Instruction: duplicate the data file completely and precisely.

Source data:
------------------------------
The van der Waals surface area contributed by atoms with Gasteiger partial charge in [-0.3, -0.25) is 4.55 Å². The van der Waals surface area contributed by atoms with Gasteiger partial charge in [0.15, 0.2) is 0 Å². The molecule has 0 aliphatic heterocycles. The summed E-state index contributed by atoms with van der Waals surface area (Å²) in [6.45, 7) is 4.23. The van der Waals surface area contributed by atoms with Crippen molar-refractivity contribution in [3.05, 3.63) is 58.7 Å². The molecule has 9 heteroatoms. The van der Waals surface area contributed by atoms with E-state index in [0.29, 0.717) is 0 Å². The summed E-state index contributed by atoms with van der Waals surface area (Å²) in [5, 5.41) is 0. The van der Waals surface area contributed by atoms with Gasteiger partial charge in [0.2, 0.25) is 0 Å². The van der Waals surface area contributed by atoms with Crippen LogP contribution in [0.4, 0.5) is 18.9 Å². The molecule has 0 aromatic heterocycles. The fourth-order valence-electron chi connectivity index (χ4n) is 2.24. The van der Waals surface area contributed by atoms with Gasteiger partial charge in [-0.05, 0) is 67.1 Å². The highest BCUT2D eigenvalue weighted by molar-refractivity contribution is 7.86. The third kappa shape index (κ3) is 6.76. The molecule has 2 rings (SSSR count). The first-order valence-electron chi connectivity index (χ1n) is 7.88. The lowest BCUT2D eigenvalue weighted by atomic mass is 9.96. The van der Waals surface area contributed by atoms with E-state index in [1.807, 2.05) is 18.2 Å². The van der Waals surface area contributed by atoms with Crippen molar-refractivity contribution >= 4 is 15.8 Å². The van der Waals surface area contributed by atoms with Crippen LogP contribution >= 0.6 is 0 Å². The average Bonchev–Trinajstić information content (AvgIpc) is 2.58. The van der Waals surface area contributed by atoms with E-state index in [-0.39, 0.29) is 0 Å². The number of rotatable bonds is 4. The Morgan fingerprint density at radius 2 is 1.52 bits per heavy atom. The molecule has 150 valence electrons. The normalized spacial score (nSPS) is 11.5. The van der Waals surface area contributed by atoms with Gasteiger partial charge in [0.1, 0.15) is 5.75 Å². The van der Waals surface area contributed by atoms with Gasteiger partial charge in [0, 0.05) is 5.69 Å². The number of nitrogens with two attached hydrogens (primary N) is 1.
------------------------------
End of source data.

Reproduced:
The van der Waals surface area contributed by atoms with Gasteiger partial charge in [-0.3, -0.25) is 4.55 Å². The van der Waals surface area contributed by atoms with Gasteiger partial charge in [0.15, 0.2) is 0 Å². The molecule has 0 aliphatic heterocycles. The summed E-state index contributed by atoms with van der Waals surface area (Å²) in [6.45, 7) is 4.23. The van der Waals surface area contributed by atoms with Crippen molar-refractivity contribution in [3.05, 3.63) is 58.7 Å². The molecule has 9 heteroatoms. The van der Waals surface area contributed by atoms with E-state index in [0.29, 0.717) is 0 Å². The summed E-state index contributed by atoms with van der Waals surface area (Å²) in [5, 5.41) is 0. The van der Waals surface area contributed by atoms with Gasteiger partial charge in [0.2, 0.25) is 0 Å². The van der Waals surface area contributed by atoms with Crippen LogP contribution in [0.4, 0.5) is 18.9 Å². The molecule has 0 aromatic heterocycles. The fourth-order valence-electron chi connectivity index (χ4n) is 2.24. The van der Waals surface area contributed by atoms with Gasteiger partial charge in [-0.05, 0) is 67.1 Å². The highest BCUT2D eigenvalue weighted by molar-refractivity contribution is 7.86. The third kappa shape index (κ3) is 6.76. The molecule has 2 rings (SSSR count). The first-order valence-electron chi connectivity index (χ1n) is 7.88. The lowest BCUT2D eigenvalue weighted by atomic mass is 9.96. The van der Waals surface area contributed by atoms with E-state index in [1.807, 2.05) is 18.2 Å². The van der Waals surface area contributed by atoms with Crippen molar-refractivity contribution >= 4 is 15.8 Å². The van der Waals surface area contributed by atoms with Crippen LogP contribution >= 0.6 is 0 Å². The average Bonchev–Trinajstić information content (AvgIpc) is 2.58. The van der Waals surface area contributed by atoms with E-state index in [-0.39, 0.29) is 0 Å². The number of rotatable bonds is 4. The Morgan fingerprint density at radius 2 is 1.52 bits per heavy atom. The molecule has 150 valence electrons. The normalized spacial score (nSPS) is 11.5. The van der Waals surface area contributed by atoms with Gasteiger partial charge in [0.1, 0.15) is 5.75 Å². The van der Waals surface area contributed by atoms with Gasteiger partial charge in [0, 0.05) is 5.69 Å². The number of nitrogens with two attached hydrogens (primary N) is 1.